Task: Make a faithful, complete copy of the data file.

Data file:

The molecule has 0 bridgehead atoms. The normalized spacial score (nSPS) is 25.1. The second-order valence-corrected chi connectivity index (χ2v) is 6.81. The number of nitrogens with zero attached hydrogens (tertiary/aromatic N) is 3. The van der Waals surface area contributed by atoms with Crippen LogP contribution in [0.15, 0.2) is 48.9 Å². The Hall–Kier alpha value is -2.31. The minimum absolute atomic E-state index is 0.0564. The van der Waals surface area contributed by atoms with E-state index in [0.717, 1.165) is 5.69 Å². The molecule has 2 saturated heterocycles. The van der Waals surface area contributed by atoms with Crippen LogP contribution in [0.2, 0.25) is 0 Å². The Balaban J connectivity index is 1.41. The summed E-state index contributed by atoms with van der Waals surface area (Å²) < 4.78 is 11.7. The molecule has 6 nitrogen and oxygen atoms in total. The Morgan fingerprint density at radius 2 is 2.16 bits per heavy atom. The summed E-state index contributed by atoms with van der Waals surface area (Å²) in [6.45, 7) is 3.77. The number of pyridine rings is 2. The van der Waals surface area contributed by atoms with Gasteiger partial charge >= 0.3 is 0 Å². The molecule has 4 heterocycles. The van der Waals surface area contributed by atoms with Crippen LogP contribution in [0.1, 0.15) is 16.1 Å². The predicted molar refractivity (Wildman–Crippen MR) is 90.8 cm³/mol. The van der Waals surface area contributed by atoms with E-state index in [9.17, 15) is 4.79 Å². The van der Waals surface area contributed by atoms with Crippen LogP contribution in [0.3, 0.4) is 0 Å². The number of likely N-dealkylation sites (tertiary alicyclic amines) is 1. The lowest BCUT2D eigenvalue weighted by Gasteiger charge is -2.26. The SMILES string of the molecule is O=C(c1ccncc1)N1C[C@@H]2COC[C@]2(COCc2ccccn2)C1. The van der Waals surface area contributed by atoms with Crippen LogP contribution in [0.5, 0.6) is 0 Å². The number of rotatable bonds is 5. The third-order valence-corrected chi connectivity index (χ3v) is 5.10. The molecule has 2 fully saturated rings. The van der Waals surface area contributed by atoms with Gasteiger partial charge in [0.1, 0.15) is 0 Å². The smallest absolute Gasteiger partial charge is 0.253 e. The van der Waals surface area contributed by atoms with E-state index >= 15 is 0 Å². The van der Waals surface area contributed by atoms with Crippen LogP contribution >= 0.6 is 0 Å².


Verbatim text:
The molecule has 0 bridgehead atoms. The normalized spacial score (nSPS) is 25.1. The second-order valence-corrected chi connectivity index (χ2v) is 6.81. The number of nitrogens with zero attached hydrogens (tertiary/aromatic N) is 3. The van der Waals surface area contributed by atoms with Crippen LogP contribution in [0.15, 0.2) is 48.9 Å². The Hall–Kier alpha value is -2.31. The minimum absolute atomic E-state index is 0.0564. The van der Waals surface area contributed by atoms with E-state index in [0.717, 1.165) is 5.69 Å². The molecule has 2 saturated heterocycles. The van der Waals surface area contributed by atoms with Crippen LogP contribution in [0.2, 0.25) is 0 Å². The Balaban J connectivity index is 1.41. The summed E-state index contributed by atoms with van der Waals surface area (Å²) < 4.78 is 11.7. The molecule has 6 nitrogen and oxygen atoms in total. The Morgan fingerprint density at radius 2 is 2.16 bits per heavy atom. The summed E-state index contributed by atoms with van der Waals surface area (Å²) in [6.45, 7) is 3.77. The number of pyridine rings is 2. The van der Waals surface area contributed by atoms with Gasteiger partial charge >= 0.3 is 0 Å². The molecule has 4 heterocycles. The van der Waals surface area contributed by atoms with Crippen LogP contribution in [0.1, 0.15) is 16.1 Å². The predicted molar refractivity (Wildman–Crippen MR) is 90.8 cm³/mol. The van der Waals surface area contributed by atoms with E-state index in [9.17, 15) is 4.79 Å². The van der Waals surface area contributed by atoms with Crippen LogP contribution in [0.3, 0.4) is 0 Å². The number of likely N-dealkylation sites (tertiary alicyclic amines) is 1. The lowest BCUT2D eigenvalue weighted by Gasteiger charge is -2.26. The SMILES string of the molecule is O=C(c1ccncc1)N1C[C@@H]2COC[C@]2(COCc2ccccn2)C1. The van der Waals surface area contributed by atoms with Crippen LogP contribution in [0.5, 0.6) is 0 Å². The number of rotatable bonds is 5. The third-order valence-corrected chi connectivity index (χ3v) is 5.10. The molecule has 2 fully saturated rings. The van der Waals surface area contributed by atoms with Gasteiger partial charge in [0.1, 0.15) is 0 Å². The smallest absolute Gasteiger partial charge is 0.253 e. The van der Waals surface area contributed by atoms with E-state index >= 15 is 0 Å². The van der Waals surface area contributed by atoms with Crippen LogP contribution >= 0.6 is 0 Å².